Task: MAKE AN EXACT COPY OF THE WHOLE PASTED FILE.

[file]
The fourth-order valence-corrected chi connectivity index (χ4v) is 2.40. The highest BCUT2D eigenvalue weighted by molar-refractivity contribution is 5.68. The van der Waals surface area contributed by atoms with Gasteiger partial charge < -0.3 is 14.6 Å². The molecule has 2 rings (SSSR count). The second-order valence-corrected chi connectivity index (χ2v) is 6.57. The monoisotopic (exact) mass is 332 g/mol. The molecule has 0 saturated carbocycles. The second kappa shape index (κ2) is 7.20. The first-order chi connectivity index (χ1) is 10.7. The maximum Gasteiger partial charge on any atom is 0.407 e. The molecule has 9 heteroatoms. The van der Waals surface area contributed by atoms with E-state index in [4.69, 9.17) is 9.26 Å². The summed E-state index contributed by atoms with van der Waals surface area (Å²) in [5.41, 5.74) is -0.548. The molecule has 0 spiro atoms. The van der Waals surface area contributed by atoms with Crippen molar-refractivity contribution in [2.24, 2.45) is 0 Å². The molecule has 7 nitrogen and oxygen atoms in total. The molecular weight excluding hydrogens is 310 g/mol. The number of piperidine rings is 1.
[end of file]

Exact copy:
The fourth-order valence-corrected chi connectivity index (χ4v) is 2.40. The highest BCUT2D eigenvalue weighted by molar-refractivity contribution is 5.68. The van der Waals surface area contributed by atoms with Gasteiger partial charge < -0.3 is 14.6 Å². The molecule has 2 rings (SSSR count). The second-order valence-corrected chi connectivity index (χ2v) is 6.57. The monoisotopic (exact) mass is 332 g/mol. The molecule has 0 saturated carbocycles. The second kappa shape index (κ2) is 7.20. The first-order chi connectivity index (χ1) is 10.7. The maximum Gasteiger partial charge on any atom is 0.407 e. The molecule has 9 heteroatoms. The van der Waals surface area contributed by atoms with E-state index in [4.69, 9.17) is 9.26 Å². The summed E-state index contributed by atoms with van der Waals surface area (Å²) in [5.41, 5.74) is -0.548. The molecule has 0 spiro atoms. The van der Waals surface area contributed by atoms with Crippen molar-refractivity contribution in [2.24, 2.45) is 0 Å². The molecule has 7 nitrogen and oxygen atoms in total. The molecular weight excluding hydrogens is 310 g/mol. The number of piperidine rings is 1.